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Ten rules for web startups : Evan Williams

November 29, 2005

Evan Williams, co-founder and CEO of Pyra Labs, makers of Blogger, now part of Google and now CEO of Odeo, Inc., a podcast software startup, shares his ‘Ten Rules for Web Startups.’

May not apply to law firms and professional service businesses looking for information on using blogs to market their business, but maybe it should. Does provide some key principals the employees of LexBlog and I should be guided by.

Here’s a bulleted summary, borrowing liberally from Evan’s copy.

  1. Be Narrow. Focus on the smallest possible problem you could solve. There’s a resistance to focusing from a fear of being trivial. If you get to be #1 in your category, but your category is too small, then you can broaden your scope. Focusing on a small niche has many advantages.
  • With much less work, you can be the best.
  • Small things, like a microscopic world, almost always turn out to be bigger than you think when you zoom in.
  • You can much more easily position and market yourself.
  • When it comes to partnering, or being acquired, there’s less chance for conflict.
  • Be Different. There are lots of people thinking about—and probably working on—the same thing you are. Deal with it. No sufficiently interesting space will be limited to one player.
    • Competition to legitimize new markets is good.
    • See #1—the specialist will almost always kick the generalist’s ass.
    • Do something not so cutting edge. Many successful companies, including Google, have thrived by taking on areas that everyone thought were done and redoing them right.
    • Get a good, non-generic name. The most common mistake in naming is trying to be too descriptive, which leads to lots of hard-to-distinguish names.
  • Be Casual. We’re moving into the era of the ‘Casual Web’ (and casual content creation). This is much bigger than the hobbyist web or the professional web. If you want to hit the really big home runs, create services that fit in with—and, indeed, help—people’s everyday lives without requiring lots of commitment or identity change.
  • Be Picky. Startups are often too eager to accept people or ideas into their world. You can almost always afford to wait if something doesn’t feel just right, and false negatives are usually better than false positives.
  • Be User-Centric. User experience is everything. If you don’t know user-centered design, study it. Hire people who know it. Obsess over it. Live and breathe it. Get your whole company on board.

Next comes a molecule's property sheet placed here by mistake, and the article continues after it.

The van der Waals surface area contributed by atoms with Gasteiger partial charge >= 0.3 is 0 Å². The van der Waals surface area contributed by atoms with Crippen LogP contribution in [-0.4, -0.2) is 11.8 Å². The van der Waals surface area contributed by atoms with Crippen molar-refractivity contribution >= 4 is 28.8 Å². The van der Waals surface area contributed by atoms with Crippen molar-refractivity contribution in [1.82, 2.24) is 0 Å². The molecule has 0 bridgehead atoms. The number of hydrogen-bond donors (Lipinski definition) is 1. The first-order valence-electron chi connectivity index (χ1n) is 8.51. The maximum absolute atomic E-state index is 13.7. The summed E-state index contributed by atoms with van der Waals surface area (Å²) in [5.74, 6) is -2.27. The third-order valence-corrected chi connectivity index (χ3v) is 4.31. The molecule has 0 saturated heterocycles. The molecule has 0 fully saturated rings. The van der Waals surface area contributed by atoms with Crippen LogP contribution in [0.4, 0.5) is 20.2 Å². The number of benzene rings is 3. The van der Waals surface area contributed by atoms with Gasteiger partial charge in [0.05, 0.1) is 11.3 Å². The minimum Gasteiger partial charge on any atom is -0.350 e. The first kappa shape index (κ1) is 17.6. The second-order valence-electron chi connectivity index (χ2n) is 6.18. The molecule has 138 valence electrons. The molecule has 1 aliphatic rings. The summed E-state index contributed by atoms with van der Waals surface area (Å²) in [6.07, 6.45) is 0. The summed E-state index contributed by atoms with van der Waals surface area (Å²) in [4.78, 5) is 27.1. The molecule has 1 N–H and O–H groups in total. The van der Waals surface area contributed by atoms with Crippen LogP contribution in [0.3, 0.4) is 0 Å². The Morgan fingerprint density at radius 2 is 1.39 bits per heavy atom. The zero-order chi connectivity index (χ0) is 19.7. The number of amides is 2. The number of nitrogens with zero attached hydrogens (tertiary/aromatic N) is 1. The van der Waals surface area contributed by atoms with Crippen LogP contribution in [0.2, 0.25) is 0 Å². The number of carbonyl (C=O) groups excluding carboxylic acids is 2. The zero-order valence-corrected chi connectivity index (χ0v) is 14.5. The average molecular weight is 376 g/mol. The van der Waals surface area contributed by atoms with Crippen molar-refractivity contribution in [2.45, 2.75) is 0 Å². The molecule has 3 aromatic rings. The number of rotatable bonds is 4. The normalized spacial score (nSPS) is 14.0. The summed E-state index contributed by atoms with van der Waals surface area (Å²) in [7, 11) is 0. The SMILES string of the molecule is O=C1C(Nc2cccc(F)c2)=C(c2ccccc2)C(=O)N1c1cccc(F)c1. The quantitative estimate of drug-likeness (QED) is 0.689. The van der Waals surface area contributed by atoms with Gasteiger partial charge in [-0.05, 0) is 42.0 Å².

• Be Self-Centered. Create something you want to exist in the world. Be a user of your own product. Hire people who are users of your product. Make it better based on your own desires. (But don’t trick yourself into thinking you are your user, when it comes to usability.) Do not get seduced into doing deals with big companies at the expense or your users or at the expense of making your product better. When you’re small and they’re big, it’s hard to say no, but see #4.
  • Be Greedy. Design something to charge for into your product and start taking money within 6 months (and do it with PayPal).While it’s true that traffic is now again actually worth something, the give-everything-away-and-make-it-up-on-volume strategy stamps an expiration date on your company’s ass.
    • Charging money can actually accelerate growth, not impede it, because then you have something to fuel marketing costs with.
    • Puts you in a much more powerful position when it comes to your next round of funding or acquisition talks.
    • Consider whether you need to have a free version at all. The TypePad approach—taking the high-end position in the market—makes for a great business model in the right market. Less support. Less scalability concerns. Less abuse. And much higher margins.
  • Be Tiny.With the substantially lower costs to starting something on the web, the difficulty of IPOs, and the willingness of the big guys to shell out for small teams doing innovative stuff, the most likely end game if you’re successful is acquisition. Acquisitions are much easier if they’re small.
  • Be Agile.You know that old saw about a plane flying from California to Hawaii being off course 99% of the time—but constantly correcting? The same is true of successful startups—except they may start out heading toward Alaska. Many dot-com bubble companies that died could have eventually been successful had they been able to adjust and change their plans instead of running as fast as they could until they burned out, based on their initial assumptions.
  • Be Balanced.What is a startup without bleary-eyed, junk-food-fueled, balls-to-the-wall days and sleepless, caffeine-fueled, relationship-stressing nights? Answer?: A lot more enjoyable place to work. Nature requires balance for health—as do the bodies and minds who work for you and, without which, your company will be worthless. David Allen’s GTD process is an excellent way to maintain balance and lower your stress. Learn it. Live it. Make it a part of your company, and you’ll have a secret weapon.
  • (bonus!): Be Wary.Overgeneralized lists of business “rules” are not to be taken too literally. There are exceptions to everything.
  • Good stuff. But remember #11.

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